While industry has a vested interest in navigating concerns about data privacy to access electronic patient records, so that it can supplement conventional clinical trials (or design those trials more efficiently) using ‘real-world’ data, in this case it is laying the emphasis on patient protection.
Recent studies have “tested long-held assumptions that de-identifying data protects patient privacy and have shown that the risk of re-identification is particularly acute when de-identified data are made widely available”, EFPIA contends.
In ensuring that data de-identification measures were sufficient to protect patients, the EMA would need to consider “not only the clinical data themselves, but also all other public information that could be combined with study data to deduce subject identities, including discharge data, data in public study databases, claims data, US and EMA clinical trials databases, and even social media”, it says.
In relation to ‘open access’ data, the EMA’s draft policy stipulates that marketing-authorisation applicants should provide an additional set of documents “appropriately de-identified to ensure protection of personal data”, EFPIA notes.
Notwithstanding “the efforts that would be required of MA applicants to de-identify documents”, it would be the EMA “making the actual disclosures from its website” in these circumstances, it adds.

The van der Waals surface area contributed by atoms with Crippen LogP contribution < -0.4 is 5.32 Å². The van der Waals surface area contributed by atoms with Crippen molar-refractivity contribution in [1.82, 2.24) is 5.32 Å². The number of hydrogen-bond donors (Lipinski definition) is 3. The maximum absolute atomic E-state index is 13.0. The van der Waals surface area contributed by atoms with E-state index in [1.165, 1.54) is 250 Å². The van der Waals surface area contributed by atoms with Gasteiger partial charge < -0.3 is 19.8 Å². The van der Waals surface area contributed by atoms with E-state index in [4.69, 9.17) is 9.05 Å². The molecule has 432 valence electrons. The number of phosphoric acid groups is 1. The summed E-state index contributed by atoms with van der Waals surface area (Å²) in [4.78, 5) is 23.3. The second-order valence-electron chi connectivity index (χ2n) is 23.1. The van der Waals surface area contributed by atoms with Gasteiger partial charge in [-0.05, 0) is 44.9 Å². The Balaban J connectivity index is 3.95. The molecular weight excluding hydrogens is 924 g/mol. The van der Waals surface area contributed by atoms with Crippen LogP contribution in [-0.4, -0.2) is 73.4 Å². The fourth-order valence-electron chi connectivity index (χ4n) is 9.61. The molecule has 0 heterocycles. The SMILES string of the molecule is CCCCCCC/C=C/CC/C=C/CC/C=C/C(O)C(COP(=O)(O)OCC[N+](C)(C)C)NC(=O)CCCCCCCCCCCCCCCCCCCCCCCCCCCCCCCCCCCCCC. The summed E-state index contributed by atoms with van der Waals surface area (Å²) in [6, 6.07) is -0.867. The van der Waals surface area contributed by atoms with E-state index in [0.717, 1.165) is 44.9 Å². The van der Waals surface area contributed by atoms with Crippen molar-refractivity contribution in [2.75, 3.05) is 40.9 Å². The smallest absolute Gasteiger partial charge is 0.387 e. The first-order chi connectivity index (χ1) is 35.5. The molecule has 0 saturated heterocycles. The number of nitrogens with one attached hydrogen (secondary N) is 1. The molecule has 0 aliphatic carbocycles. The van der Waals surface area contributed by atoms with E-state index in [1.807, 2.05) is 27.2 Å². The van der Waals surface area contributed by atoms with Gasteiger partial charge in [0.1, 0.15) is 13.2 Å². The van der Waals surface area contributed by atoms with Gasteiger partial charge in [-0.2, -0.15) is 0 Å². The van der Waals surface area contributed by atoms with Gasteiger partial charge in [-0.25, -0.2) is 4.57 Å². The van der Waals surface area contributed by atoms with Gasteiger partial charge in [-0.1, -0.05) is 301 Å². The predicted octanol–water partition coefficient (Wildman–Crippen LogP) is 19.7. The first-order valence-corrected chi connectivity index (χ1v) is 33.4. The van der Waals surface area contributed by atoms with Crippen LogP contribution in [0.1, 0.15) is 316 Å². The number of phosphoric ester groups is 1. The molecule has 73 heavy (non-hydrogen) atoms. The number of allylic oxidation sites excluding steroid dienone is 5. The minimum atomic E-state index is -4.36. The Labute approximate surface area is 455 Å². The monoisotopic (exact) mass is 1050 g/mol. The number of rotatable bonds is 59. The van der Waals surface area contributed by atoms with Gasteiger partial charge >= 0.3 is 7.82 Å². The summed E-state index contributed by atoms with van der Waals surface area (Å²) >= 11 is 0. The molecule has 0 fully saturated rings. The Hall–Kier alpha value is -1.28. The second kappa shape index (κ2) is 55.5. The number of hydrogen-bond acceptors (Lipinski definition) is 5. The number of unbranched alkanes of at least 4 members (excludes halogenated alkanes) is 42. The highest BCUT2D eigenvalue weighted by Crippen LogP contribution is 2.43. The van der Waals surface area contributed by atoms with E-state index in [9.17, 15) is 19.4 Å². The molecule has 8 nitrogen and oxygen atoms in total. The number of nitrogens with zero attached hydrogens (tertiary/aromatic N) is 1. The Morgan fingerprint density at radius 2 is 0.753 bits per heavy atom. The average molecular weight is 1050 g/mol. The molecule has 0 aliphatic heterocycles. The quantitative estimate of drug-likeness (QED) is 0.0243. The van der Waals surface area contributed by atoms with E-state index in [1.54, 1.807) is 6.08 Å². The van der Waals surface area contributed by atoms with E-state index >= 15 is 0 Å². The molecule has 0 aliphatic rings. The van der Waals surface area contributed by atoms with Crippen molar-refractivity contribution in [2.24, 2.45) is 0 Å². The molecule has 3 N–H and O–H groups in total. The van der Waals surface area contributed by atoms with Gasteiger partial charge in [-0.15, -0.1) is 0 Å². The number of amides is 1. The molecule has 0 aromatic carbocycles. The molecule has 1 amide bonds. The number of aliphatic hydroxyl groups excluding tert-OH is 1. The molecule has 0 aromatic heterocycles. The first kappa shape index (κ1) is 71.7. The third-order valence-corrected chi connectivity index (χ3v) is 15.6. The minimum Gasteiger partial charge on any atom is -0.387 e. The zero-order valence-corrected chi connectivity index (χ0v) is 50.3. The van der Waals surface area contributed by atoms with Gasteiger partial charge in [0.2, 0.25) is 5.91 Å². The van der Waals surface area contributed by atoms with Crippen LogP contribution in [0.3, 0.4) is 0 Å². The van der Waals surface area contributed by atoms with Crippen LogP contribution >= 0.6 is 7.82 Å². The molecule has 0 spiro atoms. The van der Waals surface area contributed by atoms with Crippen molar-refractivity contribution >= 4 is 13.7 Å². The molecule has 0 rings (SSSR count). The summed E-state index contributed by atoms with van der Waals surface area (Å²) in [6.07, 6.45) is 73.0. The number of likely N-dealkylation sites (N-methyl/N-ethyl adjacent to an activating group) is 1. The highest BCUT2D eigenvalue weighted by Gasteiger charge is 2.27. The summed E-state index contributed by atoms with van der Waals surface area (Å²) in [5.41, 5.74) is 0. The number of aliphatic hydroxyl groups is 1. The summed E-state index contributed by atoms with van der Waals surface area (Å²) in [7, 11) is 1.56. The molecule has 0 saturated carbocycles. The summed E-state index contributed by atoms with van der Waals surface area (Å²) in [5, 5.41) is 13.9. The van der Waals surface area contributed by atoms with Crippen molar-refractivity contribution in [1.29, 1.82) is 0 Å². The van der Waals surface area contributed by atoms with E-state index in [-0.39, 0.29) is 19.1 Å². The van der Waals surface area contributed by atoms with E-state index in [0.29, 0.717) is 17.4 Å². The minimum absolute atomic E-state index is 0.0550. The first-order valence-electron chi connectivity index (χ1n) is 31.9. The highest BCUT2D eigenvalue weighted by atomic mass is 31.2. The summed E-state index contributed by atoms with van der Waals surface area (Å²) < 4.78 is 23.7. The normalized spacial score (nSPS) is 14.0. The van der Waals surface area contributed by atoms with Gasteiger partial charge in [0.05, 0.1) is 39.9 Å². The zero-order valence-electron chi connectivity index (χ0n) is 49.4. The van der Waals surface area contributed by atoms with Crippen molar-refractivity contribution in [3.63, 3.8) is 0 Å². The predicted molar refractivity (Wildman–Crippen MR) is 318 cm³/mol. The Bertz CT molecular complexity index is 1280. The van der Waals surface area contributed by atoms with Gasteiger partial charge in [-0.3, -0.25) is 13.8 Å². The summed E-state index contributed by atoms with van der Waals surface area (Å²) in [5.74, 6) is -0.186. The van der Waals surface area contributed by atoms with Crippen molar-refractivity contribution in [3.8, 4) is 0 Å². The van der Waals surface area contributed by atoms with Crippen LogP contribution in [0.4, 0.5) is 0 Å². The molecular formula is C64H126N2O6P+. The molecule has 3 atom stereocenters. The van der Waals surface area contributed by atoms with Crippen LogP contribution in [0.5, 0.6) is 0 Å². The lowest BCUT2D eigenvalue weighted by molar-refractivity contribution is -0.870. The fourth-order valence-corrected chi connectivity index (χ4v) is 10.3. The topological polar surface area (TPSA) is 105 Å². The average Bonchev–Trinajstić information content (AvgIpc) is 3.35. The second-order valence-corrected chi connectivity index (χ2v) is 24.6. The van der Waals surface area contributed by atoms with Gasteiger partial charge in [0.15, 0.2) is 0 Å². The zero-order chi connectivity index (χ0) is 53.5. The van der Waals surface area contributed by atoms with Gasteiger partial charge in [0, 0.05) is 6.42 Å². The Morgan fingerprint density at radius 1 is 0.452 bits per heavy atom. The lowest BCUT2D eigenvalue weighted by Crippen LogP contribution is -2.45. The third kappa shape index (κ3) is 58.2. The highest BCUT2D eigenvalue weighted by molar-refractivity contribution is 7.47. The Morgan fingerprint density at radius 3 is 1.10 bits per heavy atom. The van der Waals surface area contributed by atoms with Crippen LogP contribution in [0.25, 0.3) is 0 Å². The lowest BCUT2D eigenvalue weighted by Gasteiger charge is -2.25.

As such, the agency would be legally responsible “for the publication of any information released”, the association warns.
Data Protection Regulation
EFPIA also cites the EMA’s obligations under the European Union’s Data Protection Regulation, claiming that without “the agreement of EU data protection authorities … on when data can be deemed ‘anonymised’, MA applicants would have to “comply with the most conservative national privacy laws, which could mean the marking of all data containing indirect identifiers as potentially personal data”.
Also imperative, the association insists, is “respect for the terms of the informed consent given by the patients participating in clinical trials, both in the EU and third countries, with regard to the subsequent or secondary use of their data (whether ‘anonymised’ or not), as a matter of ethics and a central tenet of good clinical practice”.
While the draft Policy refers to the “spirit of informed consent”, in reality “trial sponsors (and by definition, any other party handling the data, including the EMA) must respect the informed consent in its particular terms and according to the laws of the country where it was given”, EFPIA stresses.
The association goes on to question the adequacy of the controls set out in the EMA’s draft policy to ensure that any secondary research/analyses using patient-level data from clinical trials would be “robust and scientifically credible”.
Essentially, EFPIA argues, any researchers requesting controlled access to patient-level data “should be held to the same standard as the clinical trial sponsor in terms of transparency, namely to (i) publicly register their research before initiation and (ii) post the results of their research within one year of completion”.